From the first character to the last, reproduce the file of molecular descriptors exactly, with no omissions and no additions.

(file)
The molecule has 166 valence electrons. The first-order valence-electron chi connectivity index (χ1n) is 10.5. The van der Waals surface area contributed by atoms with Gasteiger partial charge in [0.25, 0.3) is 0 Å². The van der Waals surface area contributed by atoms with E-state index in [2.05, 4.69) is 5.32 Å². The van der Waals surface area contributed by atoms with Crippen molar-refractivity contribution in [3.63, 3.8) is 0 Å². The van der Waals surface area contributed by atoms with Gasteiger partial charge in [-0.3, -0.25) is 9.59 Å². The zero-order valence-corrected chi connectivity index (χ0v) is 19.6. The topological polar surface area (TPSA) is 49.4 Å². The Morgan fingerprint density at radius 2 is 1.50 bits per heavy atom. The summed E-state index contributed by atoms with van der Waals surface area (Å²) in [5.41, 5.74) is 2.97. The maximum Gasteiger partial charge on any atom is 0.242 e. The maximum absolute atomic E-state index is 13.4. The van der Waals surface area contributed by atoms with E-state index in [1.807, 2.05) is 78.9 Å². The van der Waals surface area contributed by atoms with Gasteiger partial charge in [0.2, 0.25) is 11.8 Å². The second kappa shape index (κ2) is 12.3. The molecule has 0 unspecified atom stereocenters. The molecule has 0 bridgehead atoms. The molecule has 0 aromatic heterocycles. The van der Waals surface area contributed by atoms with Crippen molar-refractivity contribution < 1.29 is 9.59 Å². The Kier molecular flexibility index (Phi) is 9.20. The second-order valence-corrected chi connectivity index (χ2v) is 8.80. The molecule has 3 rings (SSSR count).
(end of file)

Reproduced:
The molecule has 166 valence electrons. The first-order valence-electron chi connectivity index (χ1n) is 10.5. The van der Waals surface area contributed by atoms with Gasteiger partial charge in [0.25, 0.3) is 0 Å². The van der Waals surface area contributed by atoms with E-state index in [2.05, 4.69) is 5.32 Å². The van der Waals surface area contributed by atoms with Crippen molar-refractivity contribution in [3.63, 3.8) is 0 Å². The van der Waals surface area contributed by atoms with Gasteiger partial charge in [-0.3, -0.25) is 9.59 Å². The zero-order valence-corrected chi connectivity index (χ0v) is 19.6. The topological polar surface area (TPSA) is 49.4 Å². The Morgan fingerprint density at radius 2 is 1.50 bits per heavy atom. The summed E-state index contributed by atoms with van der Waals surface area (Å²) in [5.41, 5.74) is 2.97. The maximum Gasteiger partial charge on any atom is 0.242 e. The maximum absolute atomic E-state index is 13.4. The van der Waals surface area contributed by atoms with E-state index in [1.807, 2.05) is 78.9 Å². The van der Waals surface area contributed by atoms with Gasteiger partial charge in [0.2, 0.25) is 11.8 Å². The second kappa shape index (κ2) is 12.3. The molecule has 0 unspecified atom stereocenters. The molecule has 0 bridgehead atoms. The molecule has 0 aromatic heterocycles. The van der Waals surface area contributed by atoms with Crippen molar-refractivity contribution < 1.29 is 9.59 Å². The Kier molecular flexibility index (Phi) is 9.20. The second-order valence-corrected chi connectivity index (χ2v) is 8.80. The molecule has 3 rings (SSSR count).